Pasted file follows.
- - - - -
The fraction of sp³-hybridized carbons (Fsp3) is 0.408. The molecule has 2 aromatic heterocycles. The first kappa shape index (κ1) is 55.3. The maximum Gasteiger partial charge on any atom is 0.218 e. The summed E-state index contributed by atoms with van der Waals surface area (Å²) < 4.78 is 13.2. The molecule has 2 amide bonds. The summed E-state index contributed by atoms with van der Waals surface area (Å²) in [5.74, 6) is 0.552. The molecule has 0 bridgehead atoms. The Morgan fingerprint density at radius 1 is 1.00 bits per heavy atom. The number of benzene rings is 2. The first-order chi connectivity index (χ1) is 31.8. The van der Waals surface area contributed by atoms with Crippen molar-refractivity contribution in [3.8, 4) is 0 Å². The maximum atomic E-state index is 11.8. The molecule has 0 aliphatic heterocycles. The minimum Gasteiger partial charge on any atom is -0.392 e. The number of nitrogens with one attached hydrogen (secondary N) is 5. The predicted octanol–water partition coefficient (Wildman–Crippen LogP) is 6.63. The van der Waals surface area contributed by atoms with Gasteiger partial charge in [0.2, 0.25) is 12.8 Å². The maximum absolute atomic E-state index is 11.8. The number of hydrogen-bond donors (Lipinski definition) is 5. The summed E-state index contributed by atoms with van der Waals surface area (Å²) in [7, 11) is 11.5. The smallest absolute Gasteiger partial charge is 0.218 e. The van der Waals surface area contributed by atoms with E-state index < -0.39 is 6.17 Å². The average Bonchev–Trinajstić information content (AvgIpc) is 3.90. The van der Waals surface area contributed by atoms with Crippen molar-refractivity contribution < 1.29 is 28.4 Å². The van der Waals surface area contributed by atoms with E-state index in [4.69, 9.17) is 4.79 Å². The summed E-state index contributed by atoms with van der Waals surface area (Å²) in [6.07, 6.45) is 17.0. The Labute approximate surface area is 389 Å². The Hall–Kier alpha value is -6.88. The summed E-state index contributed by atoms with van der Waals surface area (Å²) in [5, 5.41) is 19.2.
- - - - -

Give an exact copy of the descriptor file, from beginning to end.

The fraction of sp³-hybridized carbons (Fsp3) is 0.408. The molecule has 2 aromatic heterocycles. The first kappa shape index (κ1) is 55.3. The maximum Gasteiger partial charge on any atom is 0.218 e. The summed E-state index contributed by atoms with van der Waals surface area (Å²) < 4.78 is 13.2. The molecule has 2 amide bonds. The summed E-state index contributed by atoms with van der Waals surface area (Å²) in [5.74, 6) is 0.552. The molecule has 0 bridgehead atoms. The Morgan fingerprint density at radius 1 is 1.00 bits per heavy atom. The number of benzene rings is 2. The first-order chi connectivity index (χ1) is 31.8. The van der Waals surface area contributed by atoms with Crippen molar-refractivity contribution in [3.8, 4) is 0 Å². The maximum atomic E-state index is 11.8. The molecule has 0 aliphatic heterocycles. The minimum Gasteiger partial charge on any atom is -0.392 e. The number of nitrogens with one attached hydrogen (secondary N) is 5. The predicted octanol–water partition coefficient (Wildman–Crippen LogP) is 6.63. The van der Waals surface area contributed by atoms with Gasteiger partial charge in [0.2, 0.25) is 12.8 Å². The maximum absolute atomic E-state index is 11.8. The number of hydrogen-bond donors (Lipinski definition) is 5. The summed E-state index contributed by atoms with van der Waals surface area (Å²) in [7, 11) is 11.5. The smallest absolute Gasteiger partial charge is 0.218 e. The van der Waals surface area contributed by atoms with E-state index < -0.39 is 6.17 Å². The average Bonchev–Trinajstić information content (AvgIpc) is 3.90. The van der Waals surface area contributed by atoms with Crippen molar-refractivity contribution < 1.29 is 28.4 Å². The van der Waals surface area contributed by atoms with E-state index in [4.69, 9.17) is 4.79 Å². The summed E-state index contributed by atoms with van der Waals surface area (Å²) in [6.07, 6.45) is 17.0. The Labute approximate surface area is 389 Å². The Hall–Kier alpha value is -6.88. The summed E-state index contributed by atoms with van der Waals surface area (Å²) in [5, 5.41) is 19.2.